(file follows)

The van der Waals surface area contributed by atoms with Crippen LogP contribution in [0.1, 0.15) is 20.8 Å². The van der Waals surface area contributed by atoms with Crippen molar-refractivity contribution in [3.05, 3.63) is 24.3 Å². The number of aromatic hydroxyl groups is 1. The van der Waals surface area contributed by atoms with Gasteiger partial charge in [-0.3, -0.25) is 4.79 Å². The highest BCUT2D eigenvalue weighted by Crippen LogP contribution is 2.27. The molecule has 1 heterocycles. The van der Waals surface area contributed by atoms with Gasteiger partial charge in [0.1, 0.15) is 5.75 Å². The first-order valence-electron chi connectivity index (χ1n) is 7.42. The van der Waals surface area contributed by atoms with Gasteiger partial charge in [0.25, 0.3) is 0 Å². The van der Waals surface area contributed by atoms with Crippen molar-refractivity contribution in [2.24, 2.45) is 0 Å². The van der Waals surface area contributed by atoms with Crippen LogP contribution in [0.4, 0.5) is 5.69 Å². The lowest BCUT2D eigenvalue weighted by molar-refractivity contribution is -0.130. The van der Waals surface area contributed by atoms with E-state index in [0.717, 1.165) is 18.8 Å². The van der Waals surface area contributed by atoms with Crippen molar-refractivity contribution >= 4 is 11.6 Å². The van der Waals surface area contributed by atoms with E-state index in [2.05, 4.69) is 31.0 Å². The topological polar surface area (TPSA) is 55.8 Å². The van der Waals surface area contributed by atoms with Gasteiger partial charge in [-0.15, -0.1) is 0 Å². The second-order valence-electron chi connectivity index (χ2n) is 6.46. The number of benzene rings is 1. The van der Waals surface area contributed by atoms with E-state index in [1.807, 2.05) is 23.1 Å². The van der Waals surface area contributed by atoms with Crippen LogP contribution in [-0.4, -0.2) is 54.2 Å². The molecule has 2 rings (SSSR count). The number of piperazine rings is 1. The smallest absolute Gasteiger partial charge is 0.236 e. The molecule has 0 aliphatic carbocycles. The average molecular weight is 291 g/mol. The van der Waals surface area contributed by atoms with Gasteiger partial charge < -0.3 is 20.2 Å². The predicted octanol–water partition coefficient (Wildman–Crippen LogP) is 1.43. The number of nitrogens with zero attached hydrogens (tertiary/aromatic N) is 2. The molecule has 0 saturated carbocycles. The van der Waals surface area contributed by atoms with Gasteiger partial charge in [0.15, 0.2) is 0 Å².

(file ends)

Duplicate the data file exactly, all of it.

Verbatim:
The van der Waals surface area contributed by atoms with Crippen LogP contribution in [0.1, 0.15) is 20.8 Å². The van der Waals surface area contributed by atoms with Crippen molar-refractivity contribution in [3.05, 3.63) is 24.3 Å². The number of aromatic hydroxyl groups is 1. The van der Waals surface area contributed by atoms with Gasteiger partial charge in [-0.3, -0.25) is 4.79 Å². The highest BCUT2D eigenvalue weighted by Crippen LogP contribution is 2.27. The molecule has 1 heterocycles. The van der Waals surface area contributed by atoms with Gasteiger partial charge in [0.1, 0.15) is 5.75 Å². The first-order valence-electron chi connectivity index (χ1n) is 7.42. The van der Waals surface area contributed by atoms with Gasteiger partial charge in [0.25, 0.3) is 0 Å². The van der Waals surface area contributed by atoms with Crippen molar-refractivity contribution in [2.24, 2.45) is 0 Å². The van der Waals surface area contributed by atoms with Crippen LogP contribution in [0.4, 0.5) is 5.69 Å². The lowest BCUT2D eigenvalue weighted by molar-refractivity contribution is -0.130. The van der Waals surface area contributed by atoms with E-state index in [0.717, 1.165) is 18.8 Å². The van der Waals surface area contributed by atoms with Crippen molar-refractivity contribution >= 4 is 11.6 Å². The van der Waals surface area contributed by atoms with E-state index in [2.05, 4.69) is 31.0 Å². The topological polar surface area (TPSA) is 55.8 Å². The van der Waals surface area contributed by atoms with Gasteiger partial charge in [-0.15, -0.1) is 0 Å². The second-order valence-electron chi connectivity index (χ2n) is 6.46. The number of benzene rings is 1. The van der Waals surface area contributed by atoms with E-state index in [1.807, 2.05) is 23.1 Å². The van der Waals surface area contributed by atoms with Crippen LogP contribution in [-0.4, -0.2) is 54.2 Å². The molecule has 2 rings (SSSR count). The number of piperazine rings is 1. The smallest absolute Gasteiger partial charge is 0.236 e. The molecule has 0 aliphatic carbocycles. The average molecular weight is 291 g/mol. The van der Waals surface area contributed by atoms with Gasteiger partial charge < -0.3 is 20.2 Å². The predicted octanol–water partition coefficient (Wildman–Crippen LogP) is 1.43. The number of nitrogens with zero attached hydrogens (tertiary/aromatic N) is 2. The molecule has 0 saturated carbocycles. The van der Waals surface area contributed by atoms with Gasteiger partial charge in [0.15, 0.2) is 0 Å².